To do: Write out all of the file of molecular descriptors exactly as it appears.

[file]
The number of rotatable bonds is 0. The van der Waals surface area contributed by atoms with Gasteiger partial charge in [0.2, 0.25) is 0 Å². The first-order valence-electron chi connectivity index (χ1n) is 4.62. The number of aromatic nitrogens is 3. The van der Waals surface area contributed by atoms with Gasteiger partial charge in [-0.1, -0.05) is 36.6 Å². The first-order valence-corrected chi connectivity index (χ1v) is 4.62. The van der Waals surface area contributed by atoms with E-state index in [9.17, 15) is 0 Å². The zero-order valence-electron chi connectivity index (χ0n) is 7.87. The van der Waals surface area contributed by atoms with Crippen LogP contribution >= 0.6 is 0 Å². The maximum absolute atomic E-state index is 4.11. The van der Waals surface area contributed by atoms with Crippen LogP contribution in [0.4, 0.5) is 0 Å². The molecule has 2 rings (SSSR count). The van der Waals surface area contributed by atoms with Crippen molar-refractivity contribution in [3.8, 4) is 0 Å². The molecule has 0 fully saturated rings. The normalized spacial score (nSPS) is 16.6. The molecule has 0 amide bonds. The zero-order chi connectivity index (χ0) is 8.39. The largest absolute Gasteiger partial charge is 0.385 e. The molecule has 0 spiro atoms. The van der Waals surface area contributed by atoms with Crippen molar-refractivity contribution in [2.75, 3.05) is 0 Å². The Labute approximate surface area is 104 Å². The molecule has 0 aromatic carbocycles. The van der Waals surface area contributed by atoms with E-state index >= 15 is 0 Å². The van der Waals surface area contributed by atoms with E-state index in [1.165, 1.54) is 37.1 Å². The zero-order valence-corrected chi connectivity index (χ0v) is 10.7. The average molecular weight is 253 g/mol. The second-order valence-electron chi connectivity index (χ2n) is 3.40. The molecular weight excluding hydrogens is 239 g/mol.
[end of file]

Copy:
The number of rotatable bonds is 0. The van der Waals surface area contributed by atoms with Gasteiger partial charge in [0.2, 0.25) is 0 Å². The first-order valence-electron chi connectivity index (χ1n) is 4.62. The number of aromatic nitrogens is 3. The van der Waals surface area contributed by atoms with Gasteiger partial charge in [-0.1, -0.05) is 36.6 Å². The first-order valence-corrected chi connectivity index (χ1v) is 4.62. The van der Waals surface area contributed by atoms with E-state index in [9.17, 15) is 0 Å². The zero-order valence-electron chi connectivity index (χ0n) is 7.87. The van der Waals surface area contributed by atoms with Crippen LogP contribution >= 0.6 is 0 Å². The maximum absolute atomic E-state index is 4.11. The van der Waals surface area contributed by atoms with Crippen LogP contribution in [0.4, 0.5) is 0 Å². The molecule has 2 rings (SSSR count). The van der Waals surface area contributed by atoms with Crippen molar-refractivity contribution in [3.8, 4) is 0 Å². The molecule has 0 fully saturated rings. The normalized spacial score (nSPS) is 16.6. The molecule has 0 amide bonds. The zero-order chi connectivity index (χ0) is 8.39. The largest absolute Gasteiger partial charge is 0.385 e. The molecule has 0 spiro atoms. The van der Waals surface area contributed by atoms with Crippen molar-refractivity contribution in [2.75, 3.05) is 0 Å². The Labute approximate surface area is 104 Å². The molecule has 0 aromatic carbocycles. The van der Waals surface area contributed by atoms with E-state index >= 15 is 0 Å². The van der Waals surface area contributed by atoms with E-state index in [1.165, 1.54) is 37.1 Å². The zero-order valence-corrected chi connectivity index (χ0v) is 10.7. The average molecular weight is 253 g/mol. The second-order valence-electron chi connectivity index (χ2n) is 3.40. The molecular weight excluding hydrogens is 239 g/mol.